Animal Welfare’s Most Complex Issues: From Extensive Farming to Stunning

The industrial approach has transformed livestock farming into “zootechnics”—the science and technology of exploiting animal production—and farmers into “agricultural entrepreneurs.” The industrial principles of economies of scale and pervasive mechanization have greatly impacted the living conditions of farmed animals, animals that we know to be sentient beings, able to feel emotions, suffering and stress and highly physically and psychologically sensitive.

The issue of animal welfare cannot be tackled with without properly tackling the most critical phase: slaughter. This particularly tricky process already starts from when the animals are loaded ready for transport and includes the time needed to take them to the slaughterhouse.

Animals that have lived fairly freely, outdoors—as happens on extensive farms, whether organic or “low-input,” like those being studied by the European PPILOW project and promoted by the Slow Meat campaign—have a particularly low tolerance for loading operations, the sharing of restricted spaces during transport, forced movement and conventional slaughtering methods. It is not surprising that the slaughtering phase has been noted as one of the most complicated to manage during a study carried out in seven European countries by the PPILOW partnership.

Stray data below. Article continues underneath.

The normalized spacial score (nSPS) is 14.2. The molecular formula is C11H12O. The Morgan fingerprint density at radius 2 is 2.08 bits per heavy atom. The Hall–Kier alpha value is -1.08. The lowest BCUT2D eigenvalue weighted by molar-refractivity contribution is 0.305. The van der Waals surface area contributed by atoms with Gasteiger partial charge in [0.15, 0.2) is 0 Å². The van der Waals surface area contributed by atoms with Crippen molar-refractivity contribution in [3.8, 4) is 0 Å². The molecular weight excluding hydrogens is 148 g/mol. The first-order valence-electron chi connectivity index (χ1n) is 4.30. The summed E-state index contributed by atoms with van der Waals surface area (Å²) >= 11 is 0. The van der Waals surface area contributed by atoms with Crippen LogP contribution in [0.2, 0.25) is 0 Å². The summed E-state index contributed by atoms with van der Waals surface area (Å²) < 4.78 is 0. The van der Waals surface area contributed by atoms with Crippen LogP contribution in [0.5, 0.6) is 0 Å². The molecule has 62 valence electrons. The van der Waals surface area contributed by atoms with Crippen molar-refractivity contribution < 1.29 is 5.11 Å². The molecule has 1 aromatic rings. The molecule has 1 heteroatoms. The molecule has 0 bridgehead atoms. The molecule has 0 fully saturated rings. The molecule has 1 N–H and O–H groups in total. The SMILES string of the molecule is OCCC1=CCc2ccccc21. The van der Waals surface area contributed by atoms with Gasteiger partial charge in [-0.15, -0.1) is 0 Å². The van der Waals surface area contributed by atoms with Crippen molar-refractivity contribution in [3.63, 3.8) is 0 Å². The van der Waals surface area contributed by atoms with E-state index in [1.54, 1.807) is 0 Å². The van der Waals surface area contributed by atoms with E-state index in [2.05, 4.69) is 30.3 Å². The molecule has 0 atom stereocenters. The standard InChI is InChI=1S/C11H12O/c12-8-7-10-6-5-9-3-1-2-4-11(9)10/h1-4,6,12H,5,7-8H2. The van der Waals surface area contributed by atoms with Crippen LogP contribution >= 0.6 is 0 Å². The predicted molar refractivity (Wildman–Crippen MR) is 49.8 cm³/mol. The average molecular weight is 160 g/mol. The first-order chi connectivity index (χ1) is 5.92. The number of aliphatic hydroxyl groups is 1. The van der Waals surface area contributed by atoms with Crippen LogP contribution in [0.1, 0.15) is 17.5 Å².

The regulations currently in force (e.g. Council Regulations (EC) No 1/2005 and No 1099/2009) focus on these aspects and require that slaughtering follows specific standards in regards to structure and management so as to avoid more stress and suffering in the final phase of the life of those animals who have lived on extensive farms, without excessive confinement.

The EU has also committed to achieving an objective of at least 25% of agricultural land being converted to organic certification as part of the Green Deal’s “Farm to Fork” strategy.

Currently Italy has 29,000 organic farms, just over 6.2% of its total. In the next few years many farms will be encouraged to convert to organic agriculture, so the number of animals reared outdoors and on pasture will increase in the future. We therefore must expect behaviors and attitudes that are different from what currently takes place in the intensive system, including during the final slaughtering phases.